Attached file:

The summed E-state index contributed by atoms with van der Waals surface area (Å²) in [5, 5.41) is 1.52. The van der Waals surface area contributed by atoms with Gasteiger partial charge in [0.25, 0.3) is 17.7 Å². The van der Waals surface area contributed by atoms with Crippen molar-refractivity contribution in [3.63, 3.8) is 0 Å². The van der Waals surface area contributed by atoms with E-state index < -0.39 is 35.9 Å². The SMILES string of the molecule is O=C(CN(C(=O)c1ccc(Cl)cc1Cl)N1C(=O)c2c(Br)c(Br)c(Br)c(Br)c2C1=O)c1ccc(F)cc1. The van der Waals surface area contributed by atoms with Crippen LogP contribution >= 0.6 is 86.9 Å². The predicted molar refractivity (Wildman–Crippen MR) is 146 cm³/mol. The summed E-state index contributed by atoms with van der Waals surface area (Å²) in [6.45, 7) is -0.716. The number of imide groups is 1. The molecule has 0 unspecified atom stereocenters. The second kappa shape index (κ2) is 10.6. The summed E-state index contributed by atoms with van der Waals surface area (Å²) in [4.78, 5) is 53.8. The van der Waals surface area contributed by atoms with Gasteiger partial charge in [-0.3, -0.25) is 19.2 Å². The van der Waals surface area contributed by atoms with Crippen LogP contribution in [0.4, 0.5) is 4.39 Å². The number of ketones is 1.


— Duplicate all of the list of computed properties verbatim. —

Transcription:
The summed E-state index contributed by atoms with van der Waals surface area (Å²) in [5, 5.41) is 1.52. The van der Waals surface area contributed by atoms with Gasteiger partial charge in [0.25, 0.3) is 17.7 Å². The van der Waals surface area contributed by atoms with Crippen molar-refractivity contribution in [3.63, 3.8) is 0 Å². The van der Waals surface area contributed by atoms with E-state index < -0.39 is 35.9 Å². The SMILES string of the molecule is O=C(CN(C(=O)c1ccc(Cl)cc1Cl)N1C(=O)c2c(Br)c(Br)c(Br)c(Br)c2C1=O)c1ccc(F)cc1. The van der Waals surface area contributed by atoms with Crippen LogP contribution >= 0.6 is 86.9 Å². The predicted molar refractivity (Wildman–Crippen MR) is 146 cm³/mol. The summed E-state index contributed by atoms with van der Waals surface area (Å²) in [6.45, 7) is -0.716. The number of imide groups is 1. The molecule has 0 unspecified atom stereocenters. The second kappa shape index (κ2) is 10.6. The summed E-state index contributed by atoms with van der Waals surface area (Å²) in [4.78, 5) is 53.8. The van der Waals surface area contributed by atoms with Gasteiger partial charge in [-0.3, -0.25) is 19.2 Å². The van der Waals surface area contributed by atoms with Crippen LogP contribution in [0.4, 0.5) is 4.39 Å². The number of ketones is 1.